Is your startup suffering from toxic work culture? Find out and fix it!

- Worker Happiness

Hands-on Management 3.0 leadership workshops focus on tangible practices to help managers, team leaders, middle management, and C-level executives increase employee engagement and foster transformational change within their organizations. Start Your Leadership Journey Today!

by Julia Gain

What is work culture and why is it important?

Work culture is your workplace’s personality. It consists in all the values, traditions, attitudes, mindsets and interactions that make your workplace unique. You might think that work culture is natural but it’s quite the opposite: you define the work culture you want to create! Leadership and management are key and have a huge impact on your workplace environment. Positive work culture boosts well-being, happiness and performance. It also attracts – and keeps – talented people on the team.

Why are startups more likely to suffer from toxic work culture?

A startup is more likely to suffer from toxic work culture than other types of companies, because of its very nature and purpose. Constantly looking for investors creates pressure to be productive and grow fast while also causing disorganization. This high pressure environment makes management more challenging because of the speed of recruitments and the need for performance. If not correctly thought through, your startup’s work culture can become toxic fast. Toxic work culture is synonymous with an unhealthy work environment, where employees suffer from stress, are less motivated and don’t communicate as well. In the long run, this can affect health and productivity.

Is your work culture toxic?

Toxic work culture can be avoided and fixed. The first step to shaping your work culture into a positive one is having an honest look at your work environment.

Here are a few signs your work culture might be toxic:

  • You’re the only one talking: Do people communicate together, both in a professional and casual way? Is your team communicating with you? If the only communication going on is you to your team, there’s a problem. Communication should be fluid on all levels. People should be talking together in order to have good relationships and be more productive. They should also feel free to talk to you.
  • There’s high turnover: Are people coming and going? Do new employees only stay a short amount of time? Is your team constantly changing? One out of five people having left their job in the last five years did it because of culture. High turnover also means people are using a large amount of energy in order to constantly adapt, rather than learning how to work together.
  • There’s a lot of confusion: Communication is key, but spending a long time deciding who does what isn’t. Confusion and uncertainty lead to stress and are therefore alert signals concerning toxic work culture.
  • People only say yes: Fear is definitely something you have to avoid if you want to build a healthy and productive work environment. Saying yes shows a pro-active and enthusiastic personality, which is important for a thriving workplace. But, no one thinks – and says – yes all the time. If they are, they might not be respecting their boundaries because they’re afraid of negative repercussions. In the long run, this leads to stress and impacts performance.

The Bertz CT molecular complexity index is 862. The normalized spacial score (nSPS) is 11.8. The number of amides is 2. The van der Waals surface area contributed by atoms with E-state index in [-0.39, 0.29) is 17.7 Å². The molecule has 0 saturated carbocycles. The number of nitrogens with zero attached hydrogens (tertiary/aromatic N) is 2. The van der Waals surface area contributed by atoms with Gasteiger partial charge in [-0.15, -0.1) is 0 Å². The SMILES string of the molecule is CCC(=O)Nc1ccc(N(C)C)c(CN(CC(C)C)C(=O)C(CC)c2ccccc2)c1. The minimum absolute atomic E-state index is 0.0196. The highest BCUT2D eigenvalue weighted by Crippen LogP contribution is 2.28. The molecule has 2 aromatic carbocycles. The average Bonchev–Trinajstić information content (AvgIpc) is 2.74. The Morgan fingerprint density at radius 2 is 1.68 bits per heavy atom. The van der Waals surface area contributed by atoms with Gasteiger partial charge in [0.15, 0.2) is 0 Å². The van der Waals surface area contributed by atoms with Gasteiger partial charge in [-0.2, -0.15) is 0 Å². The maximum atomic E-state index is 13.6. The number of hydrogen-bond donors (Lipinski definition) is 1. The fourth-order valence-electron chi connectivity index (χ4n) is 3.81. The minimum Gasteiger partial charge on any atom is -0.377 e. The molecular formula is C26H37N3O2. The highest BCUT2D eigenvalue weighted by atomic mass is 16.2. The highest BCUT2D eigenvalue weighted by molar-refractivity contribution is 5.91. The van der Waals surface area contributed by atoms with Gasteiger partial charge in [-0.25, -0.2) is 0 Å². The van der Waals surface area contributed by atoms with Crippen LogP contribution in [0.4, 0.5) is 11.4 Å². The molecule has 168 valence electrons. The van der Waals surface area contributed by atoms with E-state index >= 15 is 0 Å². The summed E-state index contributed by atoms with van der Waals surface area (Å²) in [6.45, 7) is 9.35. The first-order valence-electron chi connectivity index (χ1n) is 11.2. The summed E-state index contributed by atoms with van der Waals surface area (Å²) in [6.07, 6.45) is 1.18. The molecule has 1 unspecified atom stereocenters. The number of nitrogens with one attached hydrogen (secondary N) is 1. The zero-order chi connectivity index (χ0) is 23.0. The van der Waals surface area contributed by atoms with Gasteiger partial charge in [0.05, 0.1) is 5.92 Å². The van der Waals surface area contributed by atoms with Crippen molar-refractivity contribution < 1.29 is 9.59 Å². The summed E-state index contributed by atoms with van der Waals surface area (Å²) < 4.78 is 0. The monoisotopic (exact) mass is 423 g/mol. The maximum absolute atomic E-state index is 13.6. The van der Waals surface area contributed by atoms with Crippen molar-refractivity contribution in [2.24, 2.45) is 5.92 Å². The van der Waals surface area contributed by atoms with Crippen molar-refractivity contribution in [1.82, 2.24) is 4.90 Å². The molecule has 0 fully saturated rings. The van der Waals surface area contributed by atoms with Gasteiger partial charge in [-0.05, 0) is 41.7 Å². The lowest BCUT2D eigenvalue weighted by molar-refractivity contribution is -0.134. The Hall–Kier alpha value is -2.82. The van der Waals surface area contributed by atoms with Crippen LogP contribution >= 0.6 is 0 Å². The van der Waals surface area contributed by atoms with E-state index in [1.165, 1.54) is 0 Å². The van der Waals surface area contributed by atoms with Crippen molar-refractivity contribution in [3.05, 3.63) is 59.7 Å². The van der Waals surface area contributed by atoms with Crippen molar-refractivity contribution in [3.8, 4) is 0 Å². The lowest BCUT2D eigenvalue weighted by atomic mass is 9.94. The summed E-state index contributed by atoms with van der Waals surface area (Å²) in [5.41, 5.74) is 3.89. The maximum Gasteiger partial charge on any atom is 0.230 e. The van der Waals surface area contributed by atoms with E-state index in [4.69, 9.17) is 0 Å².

• Fear of failure: Fear of failure hinders innovation and creativity. If people around you aren’t taking initiative, coming forward with new ideas or taking risks, they might be afraid of failing. This is a problem for productivity because failing is part of success. If no one is failing, work culture could be responsible and you are definitely missing out on innovative ideas.

5 steps to implementing a positive work culture:

As Marissa Mayer, former president and CEO of Yahoo, says:

“It’s about getting the best people, retaining them, nurturing a creative environment & helping to find a way to innovate”

Here’s how to get there:

#1: Define the job: Sometimes, we’re so focused on the long-term goal that we forget to define clear steps to get there. This includes people and skills. To avoid confusion – especially if you are growing fast – the tasks and responsibilities of each job need to be as clear as possible.

#2: Value professional skills: Professional skills refer to specific knowledge and experience, like writing or programming, as opposed to soft skills, which are all close to personality traits, like optimism or empathy. Both of these skills are important to ensuring a motivating and productive workplace, but we tend to forget the professional skills. This contributes to confusion as well as stress and less motivation. Always give specific feedback on professional skills. This leads us to something else you should be doing.

#3: Give feedback: Work culture is all about attitudes and interactions. It’s your job to create positive interactions leading to personal growth and improvement. Giving feedback to your team is essential to define the positive work culture your workplace needs.

#4: Learn how to listen: As we said, communication needs to be fluid, not just top down. People need to feel safe talking about new ideas. This requires more than just asking. It means actually proving you can listen and taking what people say into account. People believe what they see. As well as encouraging a positive and creative environment, your company will benefit from innovative new ideas.

#5: Build your company’s work culture as a team: Building work culture is an on going and evolving process in which different people are brought together around shared values. Actually creating spaces and moments to discuss these values will make people feel they belong and lead to a motivating work culture.

Photo credit Luca Bravo via Unsplash

Have you already read these?